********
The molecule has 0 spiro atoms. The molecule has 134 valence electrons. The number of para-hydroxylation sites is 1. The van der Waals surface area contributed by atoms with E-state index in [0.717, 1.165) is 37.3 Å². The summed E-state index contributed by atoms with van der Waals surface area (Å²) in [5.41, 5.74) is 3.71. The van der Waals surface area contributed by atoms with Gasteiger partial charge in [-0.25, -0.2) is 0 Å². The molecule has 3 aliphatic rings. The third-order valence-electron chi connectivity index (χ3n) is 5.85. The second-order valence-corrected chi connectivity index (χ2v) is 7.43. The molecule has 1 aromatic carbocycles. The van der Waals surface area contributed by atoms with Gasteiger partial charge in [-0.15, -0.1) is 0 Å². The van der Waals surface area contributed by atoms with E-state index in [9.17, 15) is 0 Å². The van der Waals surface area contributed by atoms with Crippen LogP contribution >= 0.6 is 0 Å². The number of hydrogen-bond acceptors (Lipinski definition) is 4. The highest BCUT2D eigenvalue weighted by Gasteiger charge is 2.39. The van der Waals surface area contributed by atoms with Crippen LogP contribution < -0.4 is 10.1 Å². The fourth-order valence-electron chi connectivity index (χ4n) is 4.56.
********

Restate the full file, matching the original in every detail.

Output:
The molecule has 0 spiro atoms. The molecule has 134 valence electrons. The number of para-hydroxylation sites is 1. The van der Waals surface area contributed by atoms with E-state index in [0.717, 1.165) is 37.3 Å². The summed E-state index contributed by atoms with van der Waals surface area (Å²) in [5.41, 5.74) is 3.71. The van der Waals surface area contributed by atoms with Gasteiger partial charge in [-0.25, -0.2) is 0 Å². The molecule has 3 aliphatic rings. The third-order valence-electron chi connectivity index (χ3n) is 5.85. The second-order valence-corrected chi connectivity index (χ2v) is 7.43. The molecule has 1 aromatic carbocycles. The van der Waals surface area contributed by atoms with Gasteiger partial charge in [-0.15, -0.1) is 0 Å². The van der Waals surface area contributed by atoms with E-state index in [9.17, 15) is 0 Å². The van der Waals surface area contributed by atoms with Crippen LogP contribution >= 0.6 is 0 Å². The number of hydrogen-bond acceptors (Lipinski definition) is 4. The highest BCUT2D eigenvalue weighted by Gasteiger charge is 2.39. The van der Waals surface area contributed by atoms with Crippen LogP contribution < -0.4 is 10.1 Å². The fourth-order valence-electron chi connectivity index (χ4n) is 4.56.